Study Finds Increased Impaired Mobility by Sex, Age in Atopic Dermatitis

Patients with atopic dermatitis, particularly males and those aged 40 to 59 years, have significantly higher rates of impaired mobility.

Patients with atopic dermatitis (AD) who are male and those aged 40 to 59 years may have more impaired mobility, according to a study published in the Journal of Clinical and Aesthetic Dermatology.1

AD affects a patient’s quality of life beyond the immediate symptoms of pruritus and rash, as it also significantly impacts his or her psychological and physical well-being; this often leads to various detrimental effects on daily activities.2 More specifically, past studies have found that physical capabilities, like exercise intensity, are diminished among patients with AD.3,4

However, the researchers of the present study noted that the impact of AD on other physical capability metrics, like baseline mobility, has yet to be fully investigated1; they defined baseline mobility as “the standard level of functional ambulation or movement capability.” They attempted to bridge this knowledge gap by analyzing the relationship between AD and mobility among US adults aged 20 to 59 years.

man resting hands on top of walking cane | Image Credit: sergign -

Patients with atopic dermatitis, particularly males and those aged 40 to 59 years, have significantly higher rates of impaired mobility | Image Credit: sergign -

To create their study population, the researchers used data from the National Health and Nutrition Examination Survey (NHANES). More specifically, they synthesized data across 3 consecutive 2-year cycles of the NHANES database, spanning 2001 to 2006; this allowed them to construct a robust sample size, which enhanced the reliability of their findings.

To assess baseline mobility among the population, the researchers used mobility metrics through self-reported walking difficulties. Through a survey, they asked patients to reflect on their physical capabilities. The researchers considered patients to have impaired mobility if they responded affirmatively to this question: “Because of a health problem, do you have difficulty walking without using any special equipment?”

Also, they analyzed the relationship between AD and impaired mobility by applying multivariable logistic regression analyses. The researchers controlled for age, education, income, race, sex, tobacco use, body mass index, and diabetes.

Initially, the study population consisted of 10,088 patients. However, the researchers excluded 3548 of these patients because they did not respond to questions assessing impaired mobility and AD; the final study population consisted of 6540 patients.

Of the study population, 608 patients were diagnosed with AD, and 5932 did not have AD. The prevalence of impaired mobility was 7.1% weighted among those with AD and 3.9% weighted among those without AD. After adjusting for potential confounding variables, the researchers found a significant association between AD and impaired mobility among patients aged 20 to 59 years (adjusted OR [aOR], 1.65; 95% CI, 1.19-3.25; P = .010).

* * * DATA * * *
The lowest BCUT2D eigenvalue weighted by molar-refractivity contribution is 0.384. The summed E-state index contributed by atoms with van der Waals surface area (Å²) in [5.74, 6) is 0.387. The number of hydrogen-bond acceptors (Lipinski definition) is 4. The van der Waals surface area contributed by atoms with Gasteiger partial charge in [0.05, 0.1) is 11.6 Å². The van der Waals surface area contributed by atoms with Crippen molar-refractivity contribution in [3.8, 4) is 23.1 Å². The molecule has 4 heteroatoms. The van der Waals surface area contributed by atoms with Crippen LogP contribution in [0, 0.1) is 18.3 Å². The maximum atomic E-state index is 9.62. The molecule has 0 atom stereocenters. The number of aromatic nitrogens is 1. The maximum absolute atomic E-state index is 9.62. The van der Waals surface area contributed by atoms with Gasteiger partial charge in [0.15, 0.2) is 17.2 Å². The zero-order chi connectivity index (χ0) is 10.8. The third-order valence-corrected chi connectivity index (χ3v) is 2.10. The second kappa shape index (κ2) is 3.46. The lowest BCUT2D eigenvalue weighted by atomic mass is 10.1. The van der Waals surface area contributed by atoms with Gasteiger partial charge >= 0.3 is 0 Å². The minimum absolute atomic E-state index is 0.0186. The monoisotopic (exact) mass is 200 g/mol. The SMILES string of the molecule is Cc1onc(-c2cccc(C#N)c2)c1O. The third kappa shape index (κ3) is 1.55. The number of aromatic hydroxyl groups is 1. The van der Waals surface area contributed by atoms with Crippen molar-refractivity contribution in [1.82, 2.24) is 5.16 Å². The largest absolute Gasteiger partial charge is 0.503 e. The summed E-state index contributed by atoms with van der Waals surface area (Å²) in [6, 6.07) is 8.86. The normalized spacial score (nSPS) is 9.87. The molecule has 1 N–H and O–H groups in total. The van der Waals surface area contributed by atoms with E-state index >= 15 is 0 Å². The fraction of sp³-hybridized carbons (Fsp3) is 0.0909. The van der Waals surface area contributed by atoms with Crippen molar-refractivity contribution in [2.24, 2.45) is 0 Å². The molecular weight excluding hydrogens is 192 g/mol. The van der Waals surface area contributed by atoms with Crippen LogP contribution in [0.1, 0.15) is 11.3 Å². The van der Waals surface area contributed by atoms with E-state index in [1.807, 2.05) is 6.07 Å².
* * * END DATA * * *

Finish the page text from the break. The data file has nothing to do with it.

Also, through subgroup analyses, they determined that male patients with AD (aOR, 2.55; 95% CI, 1.21-5.40; P = .016) and adults aged 40 to 59 years (aOR, 1.94; 95% CI, 1.03-3.68; P = .042) had significantly increased odds of impaired mobility.

“Older adults with AD may experience increased rates of impaired mobility due to age-related changes in skin barrier function and immune response, both of which deteriorate naturally with age and are further impacted by AD-related pathophysiological changes,” the authors wrote.

The researchers acknowledged their limitations, one being the potential for self-reporting bias; this is because the survey was directed toward patients, not their health care providers. Also, the age in the study population was limited since the oldest patients with recorded AD in the NHANES database during the specified timeframe were 59 years old. Despite these limitations, the researchers suggested areas for future research based on their findings.

“The introduction of our study outlines the substantial burden that AD can impose on an individual's daily function," the authors wrote. "Research in populations without AD indicates that impaired mobility is associated with decreased quality of life due to the functional limitations it imposes. There is a need for additional research to determine whether similar correlations exist for AD patients with mobility impairments.”


1. Osborne S, Kam O, Vo C, Wescott R, Thacker S, Wu JJ. Association between atopic dermatitis and impaired mobility among adults in the United States: findings from the 2001-2006 National Health and Nutrition Examination survey. J Clin Aesthet Dermatol. 2024;17(6):58-60.

2. Gochnauer H, Valdes-Rodriguez R, Cardwell L, Anolik RB. The psychosocial impact of atopic dermatitis. Adv Exp Med Biol. 2017;1027:57-69. doi:10.1007/978-3-319-64804-0_6

3. Silverberg JI, Song J, Pinto D, et al. Atopic dermatitis is associated with less physical activity in US adults. J Invest Dermatol. 2016;136(8):1714-1716. doi:10.1016/j.jid.2016.04.025

4. Schwartzman G, Lei D, Ahmed A, Chavda R, Gabriel S, Silverberg JI. Association of adult atopic dermatitis severity with decreased physical activity: a cross-sectional study. Dermatitis. 2023;34(3):218-223. doi:10.1097/DER.0000000000000921

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